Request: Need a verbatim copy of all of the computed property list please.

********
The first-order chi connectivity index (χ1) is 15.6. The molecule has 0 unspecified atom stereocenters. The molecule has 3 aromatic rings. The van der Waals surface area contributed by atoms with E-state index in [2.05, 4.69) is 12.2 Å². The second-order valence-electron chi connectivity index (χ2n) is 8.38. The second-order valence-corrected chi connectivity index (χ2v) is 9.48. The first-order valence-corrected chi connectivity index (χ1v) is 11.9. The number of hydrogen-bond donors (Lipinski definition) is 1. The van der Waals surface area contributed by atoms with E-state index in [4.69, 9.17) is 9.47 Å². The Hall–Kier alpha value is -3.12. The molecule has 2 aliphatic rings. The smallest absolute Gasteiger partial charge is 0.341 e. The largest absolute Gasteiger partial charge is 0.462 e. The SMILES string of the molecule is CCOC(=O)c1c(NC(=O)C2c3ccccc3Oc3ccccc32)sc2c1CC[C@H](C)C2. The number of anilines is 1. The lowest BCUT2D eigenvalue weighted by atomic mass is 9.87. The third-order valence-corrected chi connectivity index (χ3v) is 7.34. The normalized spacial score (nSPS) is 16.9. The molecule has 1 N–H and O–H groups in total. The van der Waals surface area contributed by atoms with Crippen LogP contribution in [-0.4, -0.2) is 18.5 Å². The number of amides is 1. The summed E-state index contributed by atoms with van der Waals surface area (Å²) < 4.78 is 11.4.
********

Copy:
The first-order chi connectivity index (χ1) is 15.6. The molecule has 0 unspecified atom stereocenters. The molecule has 3 aromatic rings. The van der Waals surface area contributed by atoms with E-state index in [2.05, 4.69) is 12.2 Å². The second-order valence-electron chi connectivity index (χ2n) is 8.38. The second-order valence-corrected chi connectivity index (χ2v) is 9.48. The first-order valence-corrected chi connectivity index (χ1v) is 11.9. The number of hydrogen-bond donors (Lipinski definition) is 1. The van der Waals surface area contributed by atoms with E-state index in [4.69, 9.17) is 9.47 Å². The Hall–Kier alpha value is -3.12. The molecule has 2 aliphatic rings. The smallest absolute Gasteiger partial charge is 0.341 e. The largest absolute Gasteiger partial charge is 0.462 e. The SMILES string of the molecule is CCOC(=O)c1c(NC(=O)C2c3ccccc3Oc3ccccc32)sc2c1CC[C@H](C)C2. The number of anilines is 1. The lowest BCUT2D eigenvalue weighted by atomic mass is 9.87. The third-order valence-corrected chi connectivity index (χ3v) is 7.34. The normalized spacial score (nSPS) is 16.9. The molecule has 1 N–H and O–H groups in total. The van der Waals surface area contributed by atoms with Crippen LogP contribution in [-0.4, -0.2) is 18.5 Å². The number of amides is 1. The summed E-state index contributed by atoms with van der Waals surface area (Å²) < 4.78 is 11.4.